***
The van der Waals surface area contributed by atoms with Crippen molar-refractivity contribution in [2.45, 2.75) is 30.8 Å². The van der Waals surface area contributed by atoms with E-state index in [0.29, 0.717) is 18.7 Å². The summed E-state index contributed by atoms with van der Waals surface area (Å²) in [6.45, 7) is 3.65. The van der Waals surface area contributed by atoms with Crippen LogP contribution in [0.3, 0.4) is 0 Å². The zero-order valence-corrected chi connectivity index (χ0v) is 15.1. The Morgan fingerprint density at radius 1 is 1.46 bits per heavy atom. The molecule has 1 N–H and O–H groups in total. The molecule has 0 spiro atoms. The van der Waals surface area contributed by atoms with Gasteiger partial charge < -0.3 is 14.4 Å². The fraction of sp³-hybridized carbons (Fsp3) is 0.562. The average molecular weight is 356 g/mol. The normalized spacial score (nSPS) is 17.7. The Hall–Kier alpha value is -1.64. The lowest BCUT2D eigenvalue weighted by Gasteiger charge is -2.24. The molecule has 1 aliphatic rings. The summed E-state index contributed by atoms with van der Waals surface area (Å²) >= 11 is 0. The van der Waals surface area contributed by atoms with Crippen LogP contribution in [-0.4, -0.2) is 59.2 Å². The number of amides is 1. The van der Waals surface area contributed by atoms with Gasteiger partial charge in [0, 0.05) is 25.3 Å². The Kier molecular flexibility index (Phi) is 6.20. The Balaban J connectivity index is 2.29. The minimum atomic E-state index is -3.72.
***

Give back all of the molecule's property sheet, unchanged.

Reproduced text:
The van der Waals surface area contributed by atoms with Crippen molar-refractivity contribution in [2.45, 2.75) is 30.8 Å². The van der Waals surface area contributed by atoms with E-state index in [0.29, 0.717) is 18.7 Å². The summed E-state index contributed by atoms with van der Waals surface area (Å²) in [6.45, 7) is 3.65. The van der Waals surface area contributed by atoms with Crippen LogP contribution in [0.3, 0.4) is 0 Å². The zero-order valence-corrected chi connectivity index (χ0v) is 15.1. The Morgan fingerprint density at radius 1 is 1.46 bits per heavy atom. The molecule has 1 N–H and O–H groups in total. The molecule has 0 spiro atoms. The van der Waals surface area contributed by atoms with Gasteiger partial charge < -0.3 is 14.4 Å². The fraction of sp³-hybridized carbons (Fsp3) is 0.562. The average molecular weight is 356 g/mol. The normalized spacial score (nSPS) is 17.7. The Hall–Kier alpha value is -1.64. The lowest BCUT2D eigenvalue weighted by Gasteiger charge is -2.24. The molecule has 1 aliphatic rings. The summed E-state index contributed by atoms with van der Waals surface area (Å²) >= 11 is 0. The van der Waals surface area contributed by atoms with Crippen LogP contribution in [-0.4, -0.2) is 59.2 Å². The number of amides is 1. The van der Waals surface area contributed by atoms with Gasteiger partial charge in [0, 0.05) is 25.3 Å². The Kier molecular flexibility index (Phi) is 6.20. The Balaban J connectivity index is 2.29. The minimum atomic E-state index is -3.72.